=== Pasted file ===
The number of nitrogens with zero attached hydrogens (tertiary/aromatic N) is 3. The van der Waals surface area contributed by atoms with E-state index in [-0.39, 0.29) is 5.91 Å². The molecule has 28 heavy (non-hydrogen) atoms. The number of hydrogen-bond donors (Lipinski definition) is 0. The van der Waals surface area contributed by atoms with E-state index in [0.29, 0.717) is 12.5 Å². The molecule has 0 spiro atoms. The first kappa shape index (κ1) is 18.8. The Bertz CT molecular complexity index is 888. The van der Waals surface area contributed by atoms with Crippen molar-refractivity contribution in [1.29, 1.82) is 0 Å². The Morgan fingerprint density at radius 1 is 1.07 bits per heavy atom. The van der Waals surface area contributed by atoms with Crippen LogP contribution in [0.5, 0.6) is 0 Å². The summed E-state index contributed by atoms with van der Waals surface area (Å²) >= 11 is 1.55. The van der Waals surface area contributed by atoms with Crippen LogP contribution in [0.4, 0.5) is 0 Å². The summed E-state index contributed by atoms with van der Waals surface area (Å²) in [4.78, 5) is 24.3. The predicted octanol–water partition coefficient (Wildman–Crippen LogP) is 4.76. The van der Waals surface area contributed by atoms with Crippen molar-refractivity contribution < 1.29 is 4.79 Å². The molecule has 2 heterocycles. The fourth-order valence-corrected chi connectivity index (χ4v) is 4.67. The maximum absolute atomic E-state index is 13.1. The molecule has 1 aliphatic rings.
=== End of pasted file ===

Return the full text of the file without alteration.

The number of nitrogens with zero attached hydrogens (tertiary/aromatic N) is 3. The van der Waals surface area contributed by atoms with E-state index in [-0.39, 0.29) is 5.91 Å². The molecule has 28 heavy (non-hydrogen) atoms. The number of hydrogen-bond donors (Lipinski definition) is 0. The van der Waals surface area contributed by atoms with E-state index in [0.29, 0.717) is 12.5 Å². The molecule has 0 spiro atoms. The first kappa shape index (κ1) is 18.8. The Bertz CT molecular complexity index is 888. The van der Waals surface area contributed by atoms with Crippen molar-refractivity contribution in [1.29, 1.82) is 0 Å². The Morgan fingerprint density at radius 1 is 1.07 bits per heavy atom. The van der Waals surface area contributed by atoms with Crippen LogP contribution in [0.5, 0.6) is 0 Å². The summed E-state index contributed by atoms with van der Waals surface area (Å²) >= 11 is 1.55. The van der Waals surface area contributed by atoms with Crippen LogP contribution in [0.4, 0.5) is 0 Å². The summed E-state index contributed by atoms with van der Waals surface area (Å²) in [4.78, 5) is 24.3. The predicted octanol–water partition coefficient (Wildman–Crippen LogP) is 4.76. The van der Waals surface area contributed by atoms with Crippen molar-refractivity contribution < 1.29 is 4.79 Å². The molecule has 2 heterocycles. The fourth-order valence-corrected chi connectivity index (χ4v) is 4.67. The maximum absolute atomic E-state index is 13.1. The molecule has 1 aliphatic rings.